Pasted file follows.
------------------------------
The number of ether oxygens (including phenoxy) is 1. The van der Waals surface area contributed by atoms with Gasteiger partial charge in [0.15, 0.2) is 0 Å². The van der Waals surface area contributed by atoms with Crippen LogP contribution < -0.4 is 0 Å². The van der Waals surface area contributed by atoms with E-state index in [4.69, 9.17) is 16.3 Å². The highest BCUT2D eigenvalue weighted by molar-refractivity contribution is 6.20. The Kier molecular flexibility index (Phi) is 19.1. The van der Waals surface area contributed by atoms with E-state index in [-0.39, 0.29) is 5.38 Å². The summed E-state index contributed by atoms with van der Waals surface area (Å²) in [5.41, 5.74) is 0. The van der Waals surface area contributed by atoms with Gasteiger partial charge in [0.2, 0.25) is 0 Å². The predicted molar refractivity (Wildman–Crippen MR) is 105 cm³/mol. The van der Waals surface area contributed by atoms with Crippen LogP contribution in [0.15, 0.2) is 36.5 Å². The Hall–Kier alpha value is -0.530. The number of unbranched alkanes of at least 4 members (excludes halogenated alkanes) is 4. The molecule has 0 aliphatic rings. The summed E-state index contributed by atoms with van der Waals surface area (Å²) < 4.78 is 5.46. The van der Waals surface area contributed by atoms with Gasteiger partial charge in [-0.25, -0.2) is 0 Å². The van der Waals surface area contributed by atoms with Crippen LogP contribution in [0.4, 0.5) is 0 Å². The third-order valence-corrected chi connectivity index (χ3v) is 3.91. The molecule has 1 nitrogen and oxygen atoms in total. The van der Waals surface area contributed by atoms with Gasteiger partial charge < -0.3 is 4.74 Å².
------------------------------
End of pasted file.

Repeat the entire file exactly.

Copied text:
The number of ether oxygens (including phenoxy) is 1. The van der Waals surface area contributed by atoms with Gasteiger partial charge in [0.15, 0.2) is 0 Å². The van der Waals surface area contributed by atoms with Crippen LogP contribution < -0.4 is 0 Å². The van der Waals surface area contributed by atoms with E-state index in [4.69, 9.17) is 16.3 Å². The highest BCUT2D eigenvalue weighted by molar-refractivity contribution is 6.20. The Kier molecular flexibility index (Phi) is 19.1. The van der Waals surface area contributed by atoms with E-state index in [-0.39, 0.29) is 5.38 Å². The summed E-state index contributed by atoms with van der Waals surface area (Å²) in [5.41, 5.74) is 0. The van der Waals surface area contributed by atoms with Gasteiger partial charge in [0.2, 0.25) is 0 Å². The predicted molar refractivity (Wildman–Crippen MR) is 105 cm³/mol. The van der Waals surface area contributed by atoms with Crippen LogP contribution in [0.15, 0.2) is 36.5 Å². The Hall–Kier alpha value is -0.530. The number of unbranched alkanes of at least 4 members (excludes halogenated alkanes) is 4. The molecule has 0 aliphatic rings. The summed E-state index contributed by atoms with van der Waals surface area (Å²) < 4.78 is 5.46. The van der Waals surface area contributed by atoms with Gasteiger partial charge in [-0.25, -0.2) is 0 Å². The van der Waals surface area contributed by atoms with Crippen LogP contribution in [0.4, 0.5) is 0 Å². The third-order valence-corrected chi connectivity index (χ3v) is 3.91. The molecule has 1 nitrogen and oxygen atoms in total. The van der Waals surface area contributed by atoms with Gasteiger partial charge < -0.3 is 4.74 Å².